springing from a bed of soft black mud, may be seen the pink Arethusa,
fair as a rose leaf, the rare Calypso, the singular trilliums, the
graceful adder's-tongue, and several species of the remarkable
Cypripediums, or lady's-slipper. The beautiful spring orchis, the only
orchis blossoming early, of most delicate white and purple tints,
flourishes in damp, rich woods, and the Cornus, or dogwood, lights up
the shady nooks with level sheets of bloom.

_Violets_, more than twenty varieties, come on in April, May, and June;
but I can specify but one--a charming species of pansy-like beauty,
found at Farmington, Connecticut, with the two upper petals of the
finest violet tint, and of velvet softness. In moist woodlands in
Western Connecticut the staphylea, or bladder-nut, attracts attention by
its drooping racemes of white flowers, and later in the season the rich
brown seed-vessels are as handsome as the flowers in the spring. All
around on the rocky road-side banks and in dry fields the airy wild
columbine and pretty corydalis blossoms nod in every breeze, and the
ravines on the hills are fringed with the softest frills of exquisite
leaves and odd flowers of the Dutchman's-breeches and squirrel-corn,
whitish and pinkish, and with the scent of hyacinths.

One other must not be forgotten, though so well known as hardly needing
to be named. Who has not searched in dim New England woods, under solemn
pines, for the sweet, shy, waxen clusters of this dearest of all the
flowery train, hiding under old rusty leaves, but betraying itself by
that indescribably delicious fragrance which perfumes the wood paths?
Surely all the young hands have been filled with the pilgrim's-flower,
the epigæa, the trailing arbutus, the beloved May-flower of olden and of
modern time.

In the Middle States many plants are found which New England does not
furnish. New Jersey is famed for woodland treasures; not only Orange
Mountains, but the pine-barrens, show many a charming blossom, and the
dweller at the West finds on the flower-tinted prairies a profusion
which the Eastern fields can not approach. On the hills of Pennsylvania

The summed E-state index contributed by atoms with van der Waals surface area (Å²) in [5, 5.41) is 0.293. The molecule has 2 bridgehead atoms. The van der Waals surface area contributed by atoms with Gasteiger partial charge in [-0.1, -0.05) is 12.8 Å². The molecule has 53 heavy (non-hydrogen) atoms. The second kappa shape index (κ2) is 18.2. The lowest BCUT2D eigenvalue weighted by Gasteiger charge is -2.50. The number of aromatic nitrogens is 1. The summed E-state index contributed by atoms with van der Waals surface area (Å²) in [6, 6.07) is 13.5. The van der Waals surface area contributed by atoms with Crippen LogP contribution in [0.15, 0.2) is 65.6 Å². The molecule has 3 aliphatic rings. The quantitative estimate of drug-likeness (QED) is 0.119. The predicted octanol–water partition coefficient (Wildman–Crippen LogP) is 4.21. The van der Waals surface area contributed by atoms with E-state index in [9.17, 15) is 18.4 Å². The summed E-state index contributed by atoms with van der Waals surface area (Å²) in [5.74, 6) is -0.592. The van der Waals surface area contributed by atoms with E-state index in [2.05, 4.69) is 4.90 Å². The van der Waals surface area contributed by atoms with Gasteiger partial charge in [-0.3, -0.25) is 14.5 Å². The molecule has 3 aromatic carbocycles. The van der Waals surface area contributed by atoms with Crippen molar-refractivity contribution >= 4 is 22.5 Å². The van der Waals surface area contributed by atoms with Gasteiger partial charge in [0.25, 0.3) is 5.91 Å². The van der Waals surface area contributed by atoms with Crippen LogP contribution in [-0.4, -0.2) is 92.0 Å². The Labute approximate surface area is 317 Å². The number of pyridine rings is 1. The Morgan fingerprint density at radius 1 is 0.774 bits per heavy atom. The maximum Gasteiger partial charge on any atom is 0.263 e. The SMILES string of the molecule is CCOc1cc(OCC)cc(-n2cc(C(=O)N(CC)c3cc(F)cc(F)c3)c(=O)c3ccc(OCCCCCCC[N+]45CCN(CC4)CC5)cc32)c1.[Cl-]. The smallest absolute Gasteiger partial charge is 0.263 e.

may be seen the brilliant flame-colored azalea and the North American
papaw--a relative of the tropical custard-apple--and the pink blossoms
of the Judas-tree, and several varieties of larkspur, and in low
thickets are found the white adder's-tongue and the dwarf white
trillium. At the West, the interesting anemone called Easter or Pasque
flower, from its blossoming near Easter; and another beautiful Western
flower is the American cowslip, called also the shooting-star, which is
found in Pennsylvania as well as on Western prairies. The following is a
list of _some_ of the flowers of May, with the localities in which they
are most abundant:

FLOWERS OF MAY.

  COMMON NAME.         COLOR.            LOCALITY, ETC.

  Adder's-tongue       Bluish-white      Thickets, banks; N. Y., Pa.,
                                           West.
  Adder's-tongue       Light yellow      Low copses and fields; New
                                           England.
  American cowslip     Pink, white,
                         violet          Rich woods; Pa., Western
                                           prairies.
  Arbutus, May-flower  Pink, white       Rocky banks, under pines; New
                                           Eng.
  Arethusa             Bright rose       Cold bogs; Maine, N. J., South.
  Azalea               Flame-colored     Pennsylvania mountains, and
                                           South.
  Azure larkspur                         Uplands; Pa. and West.
  Barberry             Yellow            Open fields, dry banks; New
                                           England.
  Bellwort             Pale yellow       Damp woods; New England, West.
  Bladder-nut          White             Western Conn.; woods. Rare.
  Blue cohosh                            Deep, rich woods; West.
  Bulbous buttercup.   Bright yellow     Pastures, meadows; New England
                                           and elsewhere.
  Calypso              Purple, pink,
                         yellow          Swamps, bogs; Northern New
                                           England. Rare.
  Chickweed            White             Fields, door-yards; everywhere.
  Columbine            Scarlet, yellow   Dry, sunny, rocky banks. Common.
  Common buttercup     Golden yellow     Hills, fields. Common everywhere.
  Dandelion            Bright yellow     Fields, road-sides; everywhere.
  Dark purple clematis                   Rich soil; Middle States,
                                           Southwest.
  Dwarf trillium       White             Shaded woods; West. Rare.